The main menu for this show is done using some of the stylish elements that are used in the show such as the grainy footage for the background, the hard rock instrumental music and things like the police barrier line being used along the top while some of the animation from the opening plays through the center. It's hard to describe but it fits the feel of this installment of the series with its Reload title and harsher feel. The layout is quick to load and easy to navigate and access times are nice and fast. Submenus load quickly and the disc correctly read our players language presets.

The only extras included on here are the clean ending sequence and the original Japanese opening sequence.

Content: (please note that content portions of a review may contain spoilers)
After a lengthy and fairly successful series back in 1999 and then a theatrical movie in 2001, it's little surprise that Saiyuki managed to get itself another TV series, though it is surprising it took as long as it did to actually get done. The shows concept lends itself to such an open-ended nature and has such popular and easily merchandisable characters that it'd be like turning away money if they didn't bring out at least another season or two of the franchise. While the original series was done digitally, this one actually really looks like it.

The premise is pretty simple and we've written something like twelve or thirteen reviews on it in the past, which is basically that the four lead characters here, each varying levels of nastiness and trouble wrapped up in pretty packages that work on the side of good, are on a journey from the land of Shangri-la where magic, science and fantasy have all managed to converge to India where they must stop the revival process of Gyumaoh, one of the more dangerous demon lords of the last couple of millennia. The revival process that started some time ago has caused many of the demons living in the lands between the two points to start losing control of themselves and becoming evil in nature. This is a nice twist since there are many, many instances of the demons and humans living side by side. In fact, though not common, there are many offspring of such unions and one of the leads, Gojyo, is a product of that.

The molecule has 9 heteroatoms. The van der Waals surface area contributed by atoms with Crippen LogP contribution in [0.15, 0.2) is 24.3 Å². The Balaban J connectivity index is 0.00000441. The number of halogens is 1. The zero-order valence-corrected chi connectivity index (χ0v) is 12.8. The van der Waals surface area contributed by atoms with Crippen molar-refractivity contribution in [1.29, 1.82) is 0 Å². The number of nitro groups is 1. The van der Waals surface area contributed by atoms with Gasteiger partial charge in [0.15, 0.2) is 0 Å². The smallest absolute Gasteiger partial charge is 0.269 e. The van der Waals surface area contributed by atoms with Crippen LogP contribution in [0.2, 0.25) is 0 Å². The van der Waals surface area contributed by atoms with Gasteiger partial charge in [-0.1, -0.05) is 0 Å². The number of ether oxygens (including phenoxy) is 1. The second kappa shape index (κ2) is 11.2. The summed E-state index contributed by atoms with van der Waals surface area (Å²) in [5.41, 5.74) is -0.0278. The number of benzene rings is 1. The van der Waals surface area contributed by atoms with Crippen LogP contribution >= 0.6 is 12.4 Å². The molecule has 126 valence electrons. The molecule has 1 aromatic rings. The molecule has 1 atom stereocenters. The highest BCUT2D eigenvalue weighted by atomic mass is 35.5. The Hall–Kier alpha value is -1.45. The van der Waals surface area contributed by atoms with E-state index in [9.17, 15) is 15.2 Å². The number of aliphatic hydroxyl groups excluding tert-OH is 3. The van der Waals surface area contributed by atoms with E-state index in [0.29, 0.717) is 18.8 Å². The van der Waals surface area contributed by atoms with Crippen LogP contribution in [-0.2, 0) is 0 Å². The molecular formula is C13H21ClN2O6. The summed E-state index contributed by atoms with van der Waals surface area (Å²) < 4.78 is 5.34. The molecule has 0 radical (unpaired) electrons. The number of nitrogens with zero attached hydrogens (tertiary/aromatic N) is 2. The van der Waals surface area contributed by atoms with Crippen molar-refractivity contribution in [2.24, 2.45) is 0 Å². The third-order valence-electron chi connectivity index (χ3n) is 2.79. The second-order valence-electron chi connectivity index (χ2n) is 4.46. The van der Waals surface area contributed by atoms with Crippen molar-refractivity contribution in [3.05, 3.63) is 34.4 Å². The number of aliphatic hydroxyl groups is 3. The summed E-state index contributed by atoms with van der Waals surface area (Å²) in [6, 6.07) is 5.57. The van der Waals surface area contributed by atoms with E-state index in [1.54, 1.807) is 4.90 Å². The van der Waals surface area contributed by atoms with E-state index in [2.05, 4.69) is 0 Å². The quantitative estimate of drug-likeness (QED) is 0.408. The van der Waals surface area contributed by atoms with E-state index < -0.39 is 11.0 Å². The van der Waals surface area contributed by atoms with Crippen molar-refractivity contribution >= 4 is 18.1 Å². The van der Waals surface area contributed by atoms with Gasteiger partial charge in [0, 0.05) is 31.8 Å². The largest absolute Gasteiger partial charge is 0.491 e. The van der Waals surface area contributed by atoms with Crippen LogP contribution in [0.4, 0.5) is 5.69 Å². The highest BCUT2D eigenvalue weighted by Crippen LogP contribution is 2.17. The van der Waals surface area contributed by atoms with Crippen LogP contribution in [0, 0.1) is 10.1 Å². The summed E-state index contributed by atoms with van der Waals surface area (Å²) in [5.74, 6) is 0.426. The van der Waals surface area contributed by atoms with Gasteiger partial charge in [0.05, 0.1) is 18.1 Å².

So the first series started the journey and we learned a lot about the characters over the course of it and there was a sizeable end sequence to it that culminated in some very interesting things happening but it didn't bring us anywhere near the end of the journey. The movie itself was nothing more than a side trip on the journey and didn't add all that much to things either. So much like with the first series, the road trip continues and from what we get with the first four episodes here is essentially more of the same. The foursome make their way across the varying terrain, end up in different adventures and mysteries along the way and complain about their lack of food or having to deal with pervy water sprites. For those who've been watching in the past, this is an almost flawless transition other than dealing with the changed animation.